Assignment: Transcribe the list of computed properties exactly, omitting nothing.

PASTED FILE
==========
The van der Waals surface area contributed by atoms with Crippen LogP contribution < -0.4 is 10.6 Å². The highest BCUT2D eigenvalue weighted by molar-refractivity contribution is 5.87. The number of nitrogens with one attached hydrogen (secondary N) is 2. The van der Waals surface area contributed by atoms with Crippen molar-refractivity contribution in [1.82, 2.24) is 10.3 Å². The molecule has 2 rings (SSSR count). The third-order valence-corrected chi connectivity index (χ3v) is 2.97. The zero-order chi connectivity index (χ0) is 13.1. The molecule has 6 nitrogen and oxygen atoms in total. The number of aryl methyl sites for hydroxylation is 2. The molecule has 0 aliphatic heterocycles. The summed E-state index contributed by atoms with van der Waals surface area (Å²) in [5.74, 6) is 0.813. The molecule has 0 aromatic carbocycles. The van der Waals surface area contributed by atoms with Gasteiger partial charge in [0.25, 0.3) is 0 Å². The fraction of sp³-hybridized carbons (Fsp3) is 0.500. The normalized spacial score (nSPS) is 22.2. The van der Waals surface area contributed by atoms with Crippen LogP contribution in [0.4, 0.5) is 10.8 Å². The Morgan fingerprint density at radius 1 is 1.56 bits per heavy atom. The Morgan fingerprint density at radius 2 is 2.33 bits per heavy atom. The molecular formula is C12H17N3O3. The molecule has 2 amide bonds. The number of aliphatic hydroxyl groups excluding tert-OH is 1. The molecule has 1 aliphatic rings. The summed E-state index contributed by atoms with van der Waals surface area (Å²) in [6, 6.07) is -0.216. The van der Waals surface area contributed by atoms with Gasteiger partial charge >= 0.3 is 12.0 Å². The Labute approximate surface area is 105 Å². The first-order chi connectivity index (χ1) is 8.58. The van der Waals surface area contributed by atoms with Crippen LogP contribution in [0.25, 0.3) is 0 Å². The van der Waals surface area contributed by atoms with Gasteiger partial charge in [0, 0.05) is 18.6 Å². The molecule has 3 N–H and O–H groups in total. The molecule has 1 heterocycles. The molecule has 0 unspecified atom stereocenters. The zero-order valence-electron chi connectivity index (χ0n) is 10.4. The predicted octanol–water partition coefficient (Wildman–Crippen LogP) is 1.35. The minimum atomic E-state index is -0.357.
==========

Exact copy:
The van der Waals surface area contributed by atoms with Crippen LogP contribution < -0.4 is 10.6 Å². The highest BCUT2D eigenvalue weighted by molar-refractivity contribution is 5.87. The number of nitrogens with one attached hydrogen (secondary N) is 2. The van der Waals surface area contributed by atoms with Crippen molar-refractivity contribution in [1.82, 2.24) is 10.3 Å². The molecule has 2 rings (SSSR count). The third-order valence-corrected chi connectivity index (χ3v) is 2.97. The zero-order chi connectivity index (χ0) is 13.1. The molecule has 6 nitrogen and oxygen atoms in total. The number of aryl methyl sites for hydroxylation is 2. The molecule has 0 aliphatic heterocycles. The summed E-state index contributed by atoms with van der Waals surface area (Å²) in [5.74, 6) is 0.813. The molecule has 0 aromatic carbocycles. The van der Waals surface area contributed by atoms with Gasteiger partial charge in [0.25, 0.3) is 0 Å². The fraction of sp³-hybridized carbons (Fsp3) is 0.500. The normalized spacial score (nSPS) is 22.2. The van der Waals surface area contributed by atoms with Crippen LogP contribution in [0.4, 0.5) is 10.8 Å². The Morgan fingerprint density at radius 1 is 1.56 bits per heavy atom. The Morgan fingerprint density at radius 2 is 2.33 bits per heavy atom. The molecular formula is C12H17N3O3. The molecule has 2 amide bonds. The number of aliphatic hydroxyl groups excluding tert-OH is 1. The molecule has 1 aliphatic rings. The summed E-state index contributed by atoms with van der Waals surface area (Å²) in [6, 6.07) is -0.216. The van der Waals surface area contributed by atoms with Gasteiger partial charge >= 0.3 is 12.0 Å². The Labute approximate surface area is 105 Å². The first-order chi connectivity index (χ1) is 8.58. The van der Waals surface area contributed by atoms with Crippen LogP contribution in [0.25, 0.3) is 0 Å². The van der Waals surface area contributed by atoms with Gasteiger partial charge in [0, 0.05) is 18.6 Å². The molecule has 3 N–H and O–H groups in total. The molecule has 1 heterocycles. The molecule has 0 unspecified atom stereocenters. The zero-order valence-electron chi connectivity index (χ0n) is 10.4. The predicted octanol–water partition coefficient (Wildman–Crippen LogP) is 1.35. The minimum atomic E-state index is -0.357.